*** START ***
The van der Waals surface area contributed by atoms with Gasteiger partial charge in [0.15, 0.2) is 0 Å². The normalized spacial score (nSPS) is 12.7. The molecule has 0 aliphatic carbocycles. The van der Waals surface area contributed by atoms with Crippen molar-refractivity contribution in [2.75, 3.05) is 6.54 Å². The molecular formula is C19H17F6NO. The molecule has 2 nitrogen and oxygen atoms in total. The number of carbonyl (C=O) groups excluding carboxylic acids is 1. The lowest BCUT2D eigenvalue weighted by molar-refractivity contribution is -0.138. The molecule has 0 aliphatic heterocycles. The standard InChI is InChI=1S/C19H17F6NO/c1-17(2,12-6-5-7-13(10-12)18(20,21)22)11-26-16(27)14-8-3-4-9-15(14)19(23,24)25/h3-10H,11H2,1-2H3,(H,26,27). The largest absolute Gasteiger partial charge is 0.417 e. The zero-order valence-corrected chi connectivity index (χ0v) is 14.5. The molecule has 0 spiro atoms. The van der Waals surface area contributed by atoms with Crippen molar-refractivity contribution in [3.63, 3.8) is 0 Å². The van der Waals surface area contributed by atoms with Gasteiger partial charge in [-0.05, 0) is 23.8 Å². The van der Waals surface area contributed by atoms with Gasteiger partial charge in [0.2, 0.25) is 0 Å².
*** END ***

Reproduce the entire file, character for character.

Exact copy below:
The van der Waals surface area contributed by atoms with Gasteiger partial charge in [0.15, 0.2) is 0 Å². The normalized spacial score (nSPS) is 12.7. The molecule has 0 aliphatic carbocycles. The van der Waals surface area contributed by atoms with Crippen molar-refractivity contribution in [2.75, 3.05) is 6.54 Å². The molecular formula is C19H17F6NO. The molecule has 2 nitrogen and oxygen atoms in total. The number of carbonyl (C=O) groups excluding carboxylic acids is 1. The lowest BCUT2D eigenvalue weighted by molar-refractivity contribution is -0.138. The molecule has 0 aliphatic heterocycles. The standard InChI is InChI=1S/C19H17F6NO/c1-17(2,12-6-5-7-13(10-12)18(20,21)22)11-26-16(27)14-8-3-4-9-15(14)19(23,24)25/h3-10H,11H2,1-2H3,(H,26,27). The largest absolute Gasteiger partial charge is 0.417 e. The zero-order valence-corrected chi connectivity index (χ0v) is 14.5. The molecule has 0 spiro atoms. The van der Waals surface area contributed by atoms with Crippen molar-refractivity contribution in [3.63, 3.8) is 0 Å². The van der Waals surface area contributed by atoms with Gasteiger partial charge in [-0.05, 0) is 23.8 Å². The van der Waals surface area contributed by atoms with Gasteiger partial charge in [0.2, 0.25) is 0 Å².